9/17/2012 3:58:33 PM ET
22.8 years to recoup the cost if performance were linear. From my reading performance degrades over time so it may take longer to recoup the cost of something that only replaces 12 percent of electricity requirements. Don't get me wrong I would love to see the efficiency and service life of solar cells improve but I have to wonder if the military is being used as a whipping boy for an administration that has effectively shut down drilling in the Gulf stopped the Keystone pipeline and is trying to kill the coal industry all in the name of political correctness.
Jim, NC
9/14/2012 12:10:06 PM ET
@Mike - Do you get paid in environment or dollars?
TJH, Shaw
9/14/2012 9:02:26 AM ET
@Mike- Stop putting all your concerns into dollars Please tell me you're donating your own money to these projects. Last I checked our gov is $16 trillion in the hole.
NothingIsForFree, here
9/13/2012 8:50:38 AM ET
I think the title of the article is the issue. USAFA may've indeed deferred some utility expenses due to the project...and will probably have their next budget reduced by that much...but to say it's saved taxpayers that amount isn't accurate given the taxpayer funding spent to initially put it in place. Say what you want about numbers and the environment but return on investment is Economics 101.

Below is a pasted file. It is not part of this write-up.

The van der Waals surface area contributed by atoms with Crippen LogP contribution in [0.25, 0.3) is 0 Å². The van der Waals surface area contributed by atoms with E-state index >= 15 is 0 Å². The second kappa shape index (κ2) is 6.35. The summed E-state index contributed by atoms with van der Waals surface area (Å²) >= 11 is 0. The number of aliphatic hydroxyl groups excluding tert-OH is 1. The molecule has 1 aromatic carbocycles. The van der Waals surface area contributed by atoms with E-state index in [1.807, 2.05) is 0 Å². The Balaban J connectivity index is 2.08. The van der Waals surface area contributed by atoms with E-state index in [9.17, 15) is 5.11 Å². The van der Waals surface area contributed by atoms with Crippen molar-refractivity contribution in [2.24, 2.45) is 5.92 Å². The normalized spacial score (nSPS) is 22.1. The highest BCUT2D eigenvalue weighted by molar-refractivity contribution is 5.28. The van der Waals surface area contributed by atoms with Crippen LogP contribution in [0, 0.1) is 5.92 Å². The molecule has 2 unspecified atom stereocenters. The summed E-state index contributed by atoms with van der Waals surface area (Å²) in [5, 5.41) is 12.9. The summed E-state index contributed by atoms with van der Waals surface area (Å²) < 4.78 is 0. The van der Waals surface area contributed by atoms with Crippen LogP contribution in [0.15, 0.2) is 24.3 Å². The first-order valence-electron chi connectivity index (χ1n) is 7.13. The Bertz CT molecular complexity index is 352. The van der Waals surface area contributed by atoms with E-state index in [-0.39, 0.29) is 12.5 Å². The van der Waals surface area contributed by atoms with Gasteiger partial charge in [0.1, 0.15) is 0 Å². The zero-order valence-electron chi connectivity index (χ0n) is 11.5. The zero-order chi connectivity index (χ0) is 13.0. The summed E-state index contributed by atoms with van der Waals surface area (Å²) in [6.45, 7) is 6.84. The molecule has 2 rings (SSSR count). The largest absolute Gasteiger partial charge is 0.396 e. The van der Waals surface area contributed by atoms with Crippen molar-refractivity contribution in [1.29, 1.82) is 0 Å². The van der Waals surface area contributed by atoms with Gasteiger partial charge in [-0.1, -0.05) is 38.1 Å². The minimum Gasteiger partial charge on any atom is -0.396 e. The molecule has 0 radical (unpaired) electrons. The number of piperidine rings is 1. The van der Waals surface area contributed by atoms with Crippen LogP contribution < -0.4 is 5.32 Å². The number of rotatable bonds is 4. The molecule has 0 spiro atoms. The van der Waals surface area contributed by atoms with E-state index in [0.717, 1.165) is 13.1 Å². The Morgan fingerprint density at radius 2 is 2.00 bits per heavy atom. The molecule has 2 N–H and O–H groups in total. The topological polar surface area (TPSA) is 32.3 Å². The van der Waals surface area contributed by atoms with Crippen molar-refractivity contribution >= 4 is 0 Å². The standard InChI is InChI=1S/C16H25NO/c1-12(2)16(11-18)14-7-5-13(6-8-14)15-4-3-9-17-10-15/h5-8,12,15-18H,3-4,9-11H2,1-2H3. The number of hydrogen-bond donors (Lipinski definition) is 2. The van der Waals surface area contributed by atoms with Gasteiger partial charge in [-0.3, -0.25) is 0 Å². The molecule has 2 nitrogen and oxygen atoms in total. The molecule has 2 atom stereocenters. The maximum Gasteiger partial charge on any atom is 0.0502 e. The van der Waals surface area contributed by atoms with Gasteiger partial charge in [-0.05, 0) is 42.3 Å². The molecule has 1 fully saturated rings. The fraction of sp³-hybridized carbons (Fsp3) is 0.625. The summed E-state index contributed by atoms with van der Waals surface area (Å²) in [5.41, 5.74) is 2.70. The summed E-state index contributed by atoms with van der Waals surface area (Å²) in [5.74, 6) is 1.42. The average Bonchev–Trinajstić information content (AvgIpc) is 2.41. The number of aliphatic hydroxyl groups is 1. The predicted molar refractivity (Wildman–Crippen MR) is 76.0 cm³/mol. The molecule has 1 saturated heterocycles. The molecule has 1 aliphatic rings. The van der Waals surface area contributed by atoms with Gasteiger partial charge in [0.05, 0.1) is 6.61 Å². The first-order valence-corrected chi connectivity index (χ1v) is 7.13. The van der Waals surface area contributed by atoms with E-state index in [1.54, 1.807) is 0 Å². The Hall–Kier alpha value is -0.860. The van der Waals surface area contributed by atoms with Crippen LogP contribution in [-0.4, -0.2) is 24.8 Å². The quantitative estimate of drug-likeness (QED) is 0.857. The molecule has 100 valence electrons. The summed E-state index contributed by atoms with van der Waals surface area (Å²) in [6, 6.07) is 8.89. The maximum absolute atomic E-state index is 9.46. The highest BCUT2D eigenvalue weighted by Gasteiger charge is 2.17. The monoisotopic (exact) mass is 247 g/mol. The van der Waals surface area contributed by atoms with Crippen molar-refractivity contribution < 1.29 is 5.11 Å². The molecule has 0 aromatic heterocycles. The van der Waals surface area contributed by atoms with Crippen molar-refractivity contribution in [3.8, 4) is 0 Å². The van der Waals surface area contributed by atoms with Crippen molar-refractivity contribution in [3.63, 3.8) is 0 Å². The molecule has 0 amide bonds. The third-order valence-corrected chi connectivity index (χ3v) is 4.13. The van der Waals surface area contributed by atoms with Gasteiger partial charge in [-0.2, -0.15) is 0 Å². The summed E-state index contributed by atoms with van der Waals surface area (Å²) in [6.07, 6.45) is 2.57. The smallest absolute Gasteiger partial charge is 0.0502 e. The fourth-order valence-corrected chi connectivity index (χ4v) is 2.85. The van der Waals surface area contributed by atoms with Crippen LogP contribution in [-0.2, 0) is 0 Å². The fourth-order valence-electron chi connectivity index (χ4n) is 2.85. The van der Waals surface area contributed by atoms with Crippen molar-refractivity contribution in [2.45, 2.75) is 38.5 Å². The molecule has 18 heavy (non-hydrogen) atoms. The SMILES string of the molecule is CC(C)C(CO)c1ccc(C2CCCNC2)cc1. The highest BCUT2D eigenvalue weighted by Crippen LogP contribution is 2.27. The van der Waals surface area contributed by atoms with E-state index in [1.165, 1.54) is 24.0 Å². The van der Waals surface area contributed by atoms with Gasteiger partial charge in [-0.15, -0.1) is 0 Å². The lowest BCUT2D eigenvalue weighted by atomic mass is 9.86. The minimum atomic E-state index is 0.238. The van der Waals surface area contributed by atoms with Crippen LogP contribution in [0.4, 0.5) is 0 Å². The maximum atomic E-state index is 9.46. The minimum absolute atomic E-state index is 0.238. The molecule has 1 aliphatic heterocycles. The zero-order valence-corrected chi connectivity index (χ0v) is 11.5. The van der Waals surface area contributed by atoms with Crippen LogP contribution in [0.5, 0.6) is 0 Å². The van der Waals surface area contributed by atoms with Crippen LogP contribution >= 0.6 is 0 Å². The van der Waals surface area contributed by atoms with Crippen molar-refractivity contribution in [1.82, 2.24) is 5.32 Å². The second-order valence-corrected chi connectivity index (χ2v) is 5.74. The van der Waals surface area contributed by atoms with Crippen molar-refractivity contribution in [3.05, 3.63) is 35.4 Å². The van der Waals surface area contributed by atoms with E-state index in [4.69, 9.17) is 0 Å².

9/12/2012 11:02:32 AM ET
Y'all care about the environment This is a great investment. Stop putting all your concerns into dollars. Every house every business should have solar panels andor a wind farm.
Mike, Falcon CO
9/12/2012 7:45:46 AM ET
Numbers don't always tell the truth and 11 doesn't always equal 2. This project is more about an alternative soultion to power and not a current or future years cost. Sure the math above is correct to a point. Rising fuel costs equal a rise in energy costs. The math above does not take into account the cost of electricity in the future years. The US needs to develop ways to reduce our reliance on foreign oilsfuels to ensure our independance. Bottom line you can pay me now or you can pay me later at least the money is not going to the Middle East
Tom, FL
9/12/2012 1:47:46 AM ET
By the way have they stopped the program at the Academy they had when I was there where they'd wake us in the middle of the night drug us and put us to work. If energy is needed they could bring this program back and have cadets ride power generating stationary bicycles or something.
Maj, Home for a change
9/12/2012 1:47:29 AM ET